2015 Honda Civic Type R review

Honda’s new Civic Type R has seemed a long time coming. But having shown concept and prototype versions at motorshows for several years, Honda has finally delivered its competitor to the Renault Mégane RS and Volkswagen Golf R.

To take them on, Honda has given the Civic some 306bhp, calling the car “the most extreme Type R to date”.

What is the 2015 Honda Civic Type R like to drive?

This is the first Type R to get a turbocharged engine. In the past, Type Rs have had high-revving naturally aspirated engines, but because Honda wanted so much power from the Civic, there was little other choice. As a result, this engine makes its 306bhp peak power at 6500rpm and peak torque of 295lb ft from 2500rpm. Those revs are low by fast Honda standards, implying that you won’t have to work the engine so hard.

The Civic is, unlike the Golf R, front-wheel drive rather than for-wheel drive. That 306bhp is a huge amount of power for the front wheels to handle, so Honda has fitted torque steer-reducing front suspension, meant to limit the amount of tug on the steering wheel when accelerating. Ford and Vauxhall have used a similar system in the past. Renault still does. 

The rear suspension is less novel, but there are dampers whose firmness can be put into two states. The first is for the road, the second – which comes if you push a ‘+R’ button on the dashboard – is meant mostly for race tracks. It also sharpens the throttle response, stiffens the steering weight, makes the dials turn red and reduces the intrusion of the electronic stability programme.

It’s not a button you’ll find yourself pressing on the road too often, because in its standard state the Civic Type R is firmly suspended enough. It is, though, pretty easy to drive. The control weights are solid, the gearbox – a six-speed manual only, with no automatic option – is fairly slick and the engine response is quite docile. 

There’s quite a lot of lag from the turbo at lower revs, which means power doesn’t always arrive just at the moment you asked it to, but there’s no denying how fast this car is if you keep asking for power. Its 0-62mph time is 5.7sec. If you do ask for lots of power, though, the engine on our test car became quite boomy at higher revs.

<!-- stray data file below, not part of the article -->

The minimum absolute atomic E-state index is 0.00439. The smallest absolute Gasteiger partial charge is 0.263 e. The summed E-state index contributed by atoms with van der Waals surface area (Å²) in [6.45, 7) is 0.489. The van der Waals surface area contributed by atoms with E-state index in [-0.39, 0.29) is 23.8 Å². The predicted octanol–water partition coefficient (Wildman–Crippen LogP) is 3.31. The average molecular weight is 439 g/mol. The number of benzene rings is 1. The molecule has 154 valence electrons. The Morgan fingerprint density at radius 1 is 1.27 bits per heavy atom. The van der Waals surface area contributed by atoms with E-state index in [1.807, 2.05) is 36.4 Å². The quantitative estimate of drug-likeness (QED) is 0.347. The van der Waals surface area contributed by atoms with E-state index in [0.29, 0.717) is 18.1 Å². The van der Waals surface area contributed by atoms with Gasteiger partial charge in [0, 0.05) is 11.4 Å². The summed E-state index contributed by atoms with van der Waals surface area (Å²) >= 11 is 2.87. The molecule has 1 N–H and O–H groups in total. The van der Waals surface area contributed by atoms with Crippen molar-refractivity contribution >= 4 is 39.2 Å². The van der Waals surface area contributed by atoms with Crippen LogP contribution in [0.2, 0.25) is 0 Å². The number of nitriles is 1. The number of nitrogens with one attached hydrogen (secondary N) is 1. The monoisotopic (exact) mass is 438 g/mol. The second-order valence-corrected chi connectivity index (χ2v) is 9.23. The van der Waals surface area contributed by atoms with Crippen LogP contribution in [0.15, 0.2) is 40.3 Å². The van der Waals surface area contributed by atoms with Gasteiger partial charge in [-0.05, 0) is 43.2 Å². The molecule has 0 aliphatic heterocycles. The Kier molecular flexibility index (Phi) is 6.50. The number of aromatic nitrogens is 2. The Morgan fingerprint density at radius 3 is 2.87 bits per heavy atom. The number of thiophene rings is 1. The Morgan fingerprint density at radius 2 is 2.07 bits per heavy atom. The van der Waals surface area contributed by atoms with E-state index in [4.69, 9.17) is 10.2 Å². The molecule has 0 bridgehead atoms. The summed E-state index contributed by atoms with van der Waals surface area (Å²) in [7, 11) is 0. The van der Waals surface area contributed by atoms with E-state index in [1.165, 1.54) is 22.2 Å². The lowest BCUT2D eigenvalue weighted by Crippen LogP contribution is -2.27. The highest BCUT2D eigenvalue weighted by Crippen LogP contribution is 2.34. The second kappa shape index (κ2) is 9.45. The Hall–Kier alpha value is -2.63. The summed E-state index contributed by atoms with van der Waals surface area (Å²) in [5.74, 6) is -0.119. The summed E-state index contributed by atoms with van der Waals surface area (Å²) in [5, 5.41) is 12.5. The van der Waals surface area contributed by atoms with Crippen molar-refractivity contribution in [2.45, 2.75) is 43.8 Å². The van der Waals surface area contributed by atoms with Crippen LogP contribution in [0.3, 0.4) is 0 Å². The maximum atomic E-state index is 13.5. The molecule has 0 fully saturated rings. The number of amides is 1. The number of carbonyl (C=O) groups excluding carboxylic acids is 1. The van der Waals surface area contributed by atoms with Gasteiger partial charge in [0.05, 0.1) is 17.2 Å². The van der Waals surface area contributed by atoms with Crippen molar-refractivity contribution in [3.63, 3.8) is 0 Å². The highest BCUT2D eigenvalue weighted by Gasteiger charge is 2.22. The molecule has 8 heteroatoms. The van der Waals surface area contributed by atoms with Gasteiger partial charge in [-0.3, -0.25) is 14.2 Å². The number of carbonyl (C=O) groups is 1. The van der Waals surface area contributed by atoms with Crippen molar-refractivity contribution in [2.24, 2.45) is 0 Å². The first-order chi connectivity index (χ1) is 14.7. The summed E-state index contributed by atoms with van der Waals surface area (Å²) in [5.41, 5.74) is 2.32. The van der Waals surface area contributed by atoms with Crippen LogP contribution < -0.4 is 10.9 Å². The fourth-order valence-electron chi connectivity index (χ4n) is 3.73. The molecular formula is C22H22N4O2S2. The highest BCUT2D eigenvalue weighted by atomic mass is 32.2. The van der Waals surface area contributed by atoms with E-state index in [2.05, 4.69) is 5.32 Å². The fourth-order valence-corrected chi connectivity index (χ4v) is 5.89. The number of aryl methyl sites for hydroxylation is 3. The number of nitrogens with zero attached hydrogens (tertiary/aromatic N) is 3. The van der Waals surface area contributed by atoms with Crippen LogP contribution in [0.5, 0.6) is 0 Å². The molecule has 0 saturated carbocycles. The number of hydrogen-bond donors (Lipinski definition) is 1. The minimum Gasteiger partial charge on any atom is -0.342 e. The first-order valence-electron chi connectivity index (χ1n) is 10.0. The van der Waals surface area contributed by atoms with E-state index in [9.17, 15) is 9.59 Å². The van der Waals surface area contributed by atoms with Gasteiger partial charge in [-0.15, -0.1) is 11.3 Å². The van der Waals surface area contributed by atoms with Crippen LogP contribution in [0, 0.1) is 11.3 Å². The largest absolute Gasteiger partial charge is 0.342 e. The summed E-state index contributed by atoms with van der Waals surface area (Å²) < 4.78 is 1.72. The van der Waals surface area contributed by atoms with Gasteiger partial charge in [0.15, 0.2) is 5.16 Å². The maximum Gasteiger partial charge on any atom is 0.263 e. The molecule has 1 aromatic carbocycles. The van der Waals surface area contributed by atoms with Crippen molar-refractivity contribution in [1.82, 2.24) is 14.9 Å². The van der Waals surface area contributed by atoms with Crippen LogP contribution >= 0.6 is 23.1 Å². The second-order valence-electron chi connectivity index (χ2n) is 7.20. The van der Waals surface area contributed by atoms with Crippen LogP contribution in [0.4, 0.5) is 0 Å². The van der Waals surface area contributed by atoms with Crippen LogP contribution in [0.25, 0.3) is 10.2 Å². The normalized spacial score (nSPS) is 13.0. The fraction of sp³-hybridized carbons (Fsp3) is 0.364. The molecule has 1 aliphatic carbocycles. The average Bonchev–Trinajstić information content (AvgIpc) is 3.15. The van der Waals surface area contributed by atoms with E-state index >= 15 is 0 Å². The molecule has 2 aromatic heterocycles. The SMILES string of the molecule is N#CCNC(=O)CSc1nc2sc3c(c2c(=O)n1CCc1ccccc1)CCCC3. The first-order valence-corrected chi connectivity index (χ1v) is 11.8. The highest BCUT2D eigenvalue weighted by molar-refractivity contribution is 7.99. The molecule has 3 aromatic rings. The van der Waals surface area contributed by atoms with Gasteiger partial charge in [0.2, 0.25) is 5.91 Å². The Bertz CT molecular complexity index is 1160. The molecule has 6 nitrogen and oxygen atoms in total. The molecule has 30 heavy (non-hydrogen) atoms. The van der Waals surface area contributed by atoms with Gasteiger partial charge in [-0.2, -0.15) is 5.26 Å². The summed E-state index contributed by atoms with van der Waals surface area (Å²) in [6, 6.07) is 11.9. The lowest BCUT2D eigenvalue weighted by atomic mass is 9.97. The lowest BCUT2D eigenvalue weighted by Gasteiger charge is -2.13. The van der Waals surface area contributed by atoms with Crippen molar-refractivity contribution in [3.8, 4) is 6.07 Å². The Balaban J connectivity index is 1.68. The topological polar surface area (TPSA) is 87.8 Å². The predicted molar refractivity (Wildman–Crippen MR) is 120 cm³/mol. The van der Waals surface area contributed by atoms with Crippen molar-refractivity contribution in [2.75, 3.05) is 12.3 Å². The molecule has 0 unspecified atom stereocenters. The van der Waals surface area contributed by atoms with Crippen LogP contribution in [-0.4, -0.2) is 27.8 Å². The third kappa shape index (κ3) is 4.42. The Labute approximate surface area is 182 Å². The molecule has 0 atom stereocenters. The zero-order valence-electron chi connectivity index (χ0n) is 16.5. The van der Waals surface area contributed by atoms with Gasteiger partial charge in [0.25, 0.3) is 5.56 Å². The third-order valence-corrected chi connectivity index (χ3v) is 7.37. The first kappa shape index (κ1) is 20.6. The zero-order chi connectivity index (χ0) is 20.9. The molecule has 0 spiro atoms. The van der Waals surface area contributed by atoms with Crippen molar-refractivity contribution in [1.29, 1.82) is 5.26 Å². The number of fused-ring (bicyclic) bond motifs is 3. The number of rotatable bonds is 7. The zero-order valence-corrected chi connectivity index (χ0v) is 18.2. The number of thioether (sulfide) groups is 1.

The handling is relatively crisp and quite secure, but the Civic’s big trick is that it has lots of grip in the middle of a corner and good traction, helped by a standard limited-slip differential. 

It’ll take a back to back test in the UK to know for sure, but to us it felt like the Civic’s steering was less corrupted under power than that of the Mégane RS. However, it also has less feel, and the handling is less incisive. We also think it’ll prove to be a a less polished drive than a Volkswagen Golf R.

What is the 2015 Honda Civic Type R like inside?

Inside, it has more about it to worry the Renault. Naturally there’s lots of black and red, because they seem to be the sporting colours. So there’s a red stripe to note the steering wheel’s top position and red stitching around the stubby, aluminium-topped gearlever. No faulting the (red) seats, either, which are deeply supportive and contribute to a pleasing driving position.

There’s a central rev counter on the split dial package, although the chunky steering wheel too easily obscures the speedometer for some drivers. But generally comfort and ergonomics have the measure of the Mégane RS, if not the Volkswagen Golf R or BMW M135i.

Ditto the functionality of the information and entertainment systems: BMW’s iDrive is hard to beat here, and the same theme is continued when it comes to perceived quality of interior materials. We don’t doubt that a Honda’s interior is as solidly constructed as any other manufacturer’s, but the Civic doesn’t quite feel as solid as a Golf or 1 Series inside.

It does score on practicality, though. The Civic Type R comes with a five-door body only, has good rear accommodation and a 498-litre boot.

Should I buy one?

It’s competitive on price with both its Volkswagen and Renualt rivals. You can get a Mégane RS for less but after options things are closer, while Honda has worked hard to make a Civic Type R available on a PCP for £300 a month with a £3000 deposit.

At that money, you might not be getting the most fun hatchback to drive, but you’ll be getting a practical yet outlandish and extremely capable one.

What Car? says…


Renault Megane Renaultsport

Volkswagen Golf R

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